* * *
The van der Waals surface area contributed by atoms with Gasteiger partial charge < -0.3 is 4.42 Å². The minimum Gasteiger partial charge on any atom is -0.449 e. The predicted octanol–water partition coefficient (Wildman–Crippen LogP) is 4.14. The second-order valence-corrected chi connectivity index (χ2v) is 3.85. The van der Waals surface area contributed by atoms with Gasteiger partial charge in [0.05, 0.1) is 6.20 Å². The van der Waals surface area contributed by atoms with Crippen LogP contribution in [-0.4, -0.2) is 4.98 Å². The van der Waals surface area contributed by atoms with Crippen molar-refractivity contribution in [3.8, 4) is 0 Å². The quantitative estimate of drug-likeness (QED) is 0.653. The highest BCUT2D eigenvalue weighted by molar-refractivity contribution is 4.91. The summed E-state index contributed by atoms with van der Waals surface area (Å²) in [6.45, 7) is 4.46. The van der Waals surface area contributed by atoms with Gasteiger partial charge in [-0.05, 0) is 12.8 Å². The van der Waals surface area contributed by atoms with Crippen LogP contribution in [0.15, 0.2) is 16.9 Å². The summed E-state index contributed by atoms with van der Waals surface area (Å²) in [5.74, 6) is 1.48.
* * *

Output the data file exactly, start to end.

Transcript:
The van der Waals surface area contributed by atoms with Gasteiger partial charge < -0.3 is 4.42 Å². The minimum Gasteiger partial charge on any atom is -0.449 e. The predicted octanol–water partition coefficient (Wildman–Crippen LogP) is 4.14. The second-order valence-corrected chi connectivity index (χ2v) is 3.85. The van der Waals surface area contributed by atoms with Gasteiger partial charge in [0.05, 0.1) is 6.20 Å². The van der Waals surface area contributed by atoms with Crippen LogP contribution in [-0.4, -0.2) is 4.98 Å². The van der Waals surface area contributed by atoms with Crippen molar-refractivity contribution in [3.8, 4) is 0 Å². The quantitative estimate of drug-likeness (QED) is 0.653. The highest BCUT2D eigenvalue weighted by molar-refractivity contribution is 4.91. The summed E-state index contributed by atoms with van der Waals surface area (Å²) in [6.45, 7) is 4.46. The van der Waals surface area contributed by atoms with Gasteiger partial charge in [-0.05, 0) is 12.8 Å². The van der Waals surface area contributed by atoms with Crippen LogP contribution in [0.15, 0.2) is 16.9 Å². The summed E-state index contributed by atoms with van der Waals surface area (Å²) in [5.74, 6) is 1.48.